The debate about whether Afghanistan was worth thousands of U.S. lives and a trillion U.S. taxpayer dollars should have occurred before those lives were lost and the money was spent. The decision to pull out our remaining 2,500 troops was made after all of that was done. That minimal number of troops preserved everything we fought for in the last two decades. We had significantly reduced the risk to our forces and the expense to the U.S. taxpayer. 

The decision to withdrawal was made despite the advice of most national security advisors, past or present. What is happening now is not a surprise. It was predicted. If anything, it is happening faster than predicted. But we are not seeing the worst of it. The Taliban is not only taking territory, they are killing people with the weapons we provided. If we ever have to go back in, it will be against a Taliban better armed and equipped than ever before. 

The question now seems to be when do we depart. Do we leave now or wait until the country is in full crisis and the situation resembles the fall of Saigon? Then the international community will wring its hands for decades about yet another human crisis caused by humans. It is difficult to see the U.S. reversing course and sending forces back in, especially against a Taliban with all the momentum and an army that is growing by the hour. It is also difficult to see the U.N. or any of its members agreeing to a peacekeeping force for the same reasons.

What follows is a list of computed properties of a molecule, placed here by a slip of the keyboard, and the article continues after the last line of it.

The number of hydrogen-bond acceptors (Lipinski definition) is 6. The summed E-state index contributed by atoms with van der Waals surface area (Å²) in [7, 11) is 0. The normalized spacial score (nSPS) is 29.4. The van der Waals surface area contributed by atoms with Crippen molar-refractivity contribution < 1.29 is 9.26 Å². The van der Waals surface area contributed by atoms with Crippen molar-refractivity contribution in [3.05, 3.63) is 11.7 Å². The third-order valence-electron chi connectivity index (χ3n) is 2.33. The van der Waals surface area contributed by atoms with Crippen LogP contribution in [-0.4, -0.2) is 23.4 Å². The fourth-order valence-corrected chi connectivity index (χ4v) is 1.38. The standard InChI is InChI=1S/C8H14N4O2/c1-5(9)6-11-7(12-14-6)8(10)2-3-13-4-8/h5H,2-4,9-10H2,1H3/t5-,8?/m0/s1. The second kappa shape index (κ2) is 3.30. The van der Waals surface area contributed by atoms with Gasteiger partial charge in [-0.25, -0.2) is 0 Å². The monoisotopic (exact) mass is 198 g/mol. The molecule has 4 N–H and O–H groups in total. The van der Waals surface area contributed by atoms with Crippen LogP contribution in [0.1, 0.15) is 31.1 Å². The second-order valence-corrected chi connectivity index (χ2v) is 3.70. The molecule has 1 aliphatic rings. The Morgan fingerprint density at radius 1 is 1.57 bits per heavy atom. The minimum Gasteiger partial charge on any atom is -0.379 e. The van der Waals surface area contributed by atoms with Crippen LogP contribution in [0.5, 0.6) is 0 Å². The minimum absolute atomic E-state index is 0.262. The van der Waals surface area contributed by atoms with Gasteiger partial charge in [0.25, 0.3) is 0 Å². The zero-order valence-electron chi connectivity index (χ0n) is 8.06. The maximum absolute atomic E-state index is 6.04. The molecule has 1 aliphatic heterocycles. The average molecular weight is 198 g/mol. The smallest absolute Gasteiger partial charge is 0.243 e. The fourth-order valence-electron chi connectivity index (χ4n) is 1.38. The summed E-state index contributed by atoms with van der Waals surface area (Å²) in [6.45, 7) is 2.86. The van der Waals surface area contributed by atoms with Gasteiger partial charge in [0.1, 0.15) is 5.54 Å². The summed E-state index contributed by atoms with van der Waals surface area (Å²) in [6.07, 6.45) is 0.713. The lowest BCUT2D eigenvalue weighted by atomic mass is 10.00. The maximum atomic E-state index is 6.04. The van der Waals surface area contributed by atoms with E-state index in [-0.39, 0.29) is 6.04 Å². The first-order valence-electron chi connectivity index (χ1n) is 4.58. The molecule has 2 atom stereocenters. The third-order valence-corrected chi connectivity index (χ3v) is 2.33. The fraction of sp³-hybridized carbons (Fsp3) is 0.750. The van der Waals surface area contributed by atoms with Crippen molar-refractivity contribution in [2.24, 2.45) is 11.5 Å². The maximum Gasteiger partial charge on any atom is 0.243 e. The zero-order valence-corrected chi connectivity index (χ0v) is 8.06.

But we need to be having these conversations now, as uncomfortable or difficult as they may be, or the only issue we will have to decide is who takes down the flag. 

 

Mick Mulroy is a former Deputy Assistant Secretary of Defense for the Middle East, Afghanistan veteran, Senior Fellow at the Middle East Institute, and ABC News National Security Analyst. The opinions expressed in this piece are his own.

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